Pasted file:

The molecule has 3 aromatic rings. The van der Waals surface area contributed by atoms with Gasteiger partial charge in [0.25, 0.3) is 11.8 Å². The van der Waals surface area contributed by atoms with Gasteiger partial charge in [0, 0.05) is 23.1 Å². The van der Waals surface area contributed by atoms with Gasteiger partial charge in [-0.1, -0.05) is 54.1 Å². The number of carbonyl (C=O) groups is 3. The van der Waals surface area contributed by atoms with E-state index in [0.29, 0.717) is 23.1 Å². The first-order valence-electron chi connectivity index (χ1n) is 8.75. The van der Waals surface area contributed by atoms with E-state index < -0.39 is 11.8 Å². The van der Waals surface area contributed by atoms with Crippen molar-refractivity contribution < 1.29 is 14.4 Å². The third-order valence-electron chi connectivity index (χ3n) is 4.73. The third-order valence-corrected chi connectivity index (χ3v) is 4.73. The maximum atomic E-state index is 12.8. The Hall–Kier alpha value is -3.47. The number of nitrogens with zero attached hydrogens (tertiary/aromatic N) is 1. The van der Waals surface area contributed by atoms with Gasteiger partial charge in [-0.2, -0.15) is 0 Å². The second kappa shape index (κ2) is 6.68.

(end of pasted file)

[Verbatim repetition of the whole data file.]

The molecule has 3 aromatic rings. The van der Waals surface area contributed by atoms with Gasteiger partial charge in [0.25, 0.3) is 11.8 Å². The van der Waals surface area contributed by atoms with Gasteiger partial charge in [0, 0.05) is 23.1 Å². The van der Waals surface area contributed by atoms with Gasteiger partial charge in [-0.1, -0.05) is 54.1 Å². The number of carbonyl (C=O) groups is 3. The van der Waals surface area contributed by atoms with E-state index in [0.29, 0.717) is 23.1 Å². The first-order valence-electron chi connectivity index (χ1n) is 8.75. The van der Waals surface area contributed by atoms with E-state index < -0.39 is 11.8 Å². The van der Waals surface area contributed by atoms with Crippen molar-refractivity contribution < 1.29 is 14.4 Å². The third-order valence-electron chi connectivity index (χ3n) is 4.73. The third-order valence-corrected chi connectivity index (χ3v) is 4.73. The maximum atomic E-state index is 12.8. The Hall–Kier alpha value is -3.47. The number of nitrogens with zero attached hydrogens (tertiary/aromatic N) is 1. The van der Waals surface area contributed by atoms with Gasteiger partial charge in [-0.2, -0.15) is 0 Å². The second kappa shape index (κ2) is 6.68.